If you are a fan of Suspiria, you should definitely like this film.

The narrative in this chapter isn’t focused on just one primary character like its predecessor. Inferno follows different people, in different cities, as they come to face the looming and growing danger. You kind of aren’t sure who you should be focused on until the film is rolling for quite awhile. There is the sister in New York, the girlfriend in Rome and the brother who travels across the Atlantic from Rome to New York. There are also other characters and you are never quite sure who might know more than they are leading on.

Suspiria was pretty straightforward with a lot of mystery and suspense. Inferno may initially seem a bit disjointed but its mystery has more layers and the suspense is still very effective. This picture enriches the mythos of the trilogy where Suspiria simply told its own singular story.

Inferno is a damn good movie. It is not Argento’s best but it still displays the exceptional work of an auteur with near perfect execution while still at the top of his game. Despite Argento’s health situation, he turned out an incredible motion picture that is just as enchanting and nightmarish as his magnum opus, Suspiria.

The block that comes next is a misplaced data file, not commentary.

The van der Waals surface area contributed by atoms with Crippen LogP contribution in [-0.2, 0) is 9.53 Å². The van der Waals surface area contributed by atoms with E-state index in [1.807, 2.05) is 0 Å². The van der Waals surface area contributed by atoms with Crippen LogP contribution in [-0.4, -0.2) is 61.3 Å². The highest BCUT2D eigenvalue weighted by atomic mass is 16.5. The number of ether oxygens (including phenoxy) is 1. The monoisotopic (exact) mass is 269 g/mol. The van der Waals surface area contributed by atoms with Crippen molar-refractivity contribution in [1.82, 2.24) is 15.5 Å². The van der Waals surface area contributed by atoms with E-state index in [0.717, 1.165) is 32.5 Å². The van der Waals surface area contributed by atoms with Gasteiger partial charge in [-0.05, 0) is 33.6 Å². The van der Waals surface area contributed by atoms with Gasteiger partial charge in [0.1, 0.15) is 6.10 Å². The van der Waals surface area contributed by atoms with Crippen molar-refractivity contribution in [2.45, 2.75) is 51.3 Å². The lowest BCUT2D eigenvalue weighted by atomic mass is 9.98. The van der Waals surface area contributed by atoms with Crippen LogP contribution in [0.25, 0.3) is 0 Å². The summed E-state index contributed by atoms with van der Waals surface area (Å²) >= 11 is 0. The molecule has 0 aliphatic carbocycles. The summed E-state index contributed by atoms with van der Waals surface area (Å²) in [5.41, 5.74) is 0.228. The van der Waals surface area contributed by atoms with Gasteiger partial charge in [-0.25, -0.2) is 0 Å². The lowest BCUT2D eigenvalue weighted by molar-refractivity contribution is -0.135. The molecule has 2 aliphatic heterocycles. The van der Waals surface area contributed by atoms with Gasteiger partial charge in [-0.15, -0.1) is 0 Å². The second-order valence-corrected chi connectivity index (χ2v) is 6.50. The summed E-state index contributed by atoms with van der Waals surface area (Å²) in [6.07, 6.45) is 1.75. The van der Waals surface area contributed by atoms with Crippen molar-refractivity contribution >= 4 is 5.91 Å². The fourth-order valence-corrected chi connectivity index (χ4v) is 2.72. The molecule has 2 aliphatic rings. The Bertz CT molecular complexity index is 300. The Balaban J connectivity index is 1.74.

Rating: 8/10

Film Review: Devil Fish (1984)

Also known as: Shark – Rosso nell’oceano (Italy), Monster Shark, Monster from the Red Ocean, Devouring Waves, Shark: Red in the Ocean
Release Date: September 7th, 1984
Directed by: Lamberto Bava
Written by: Gianfranco Clerici, Dardano Sacchetti, Herve Piccini, Vincenzo Mannino, Luigi Cozzi, Sergio Martino
Music by: Fabio Frizzi
Cast: Michael Sopkiw, Gianni Garko, William Berger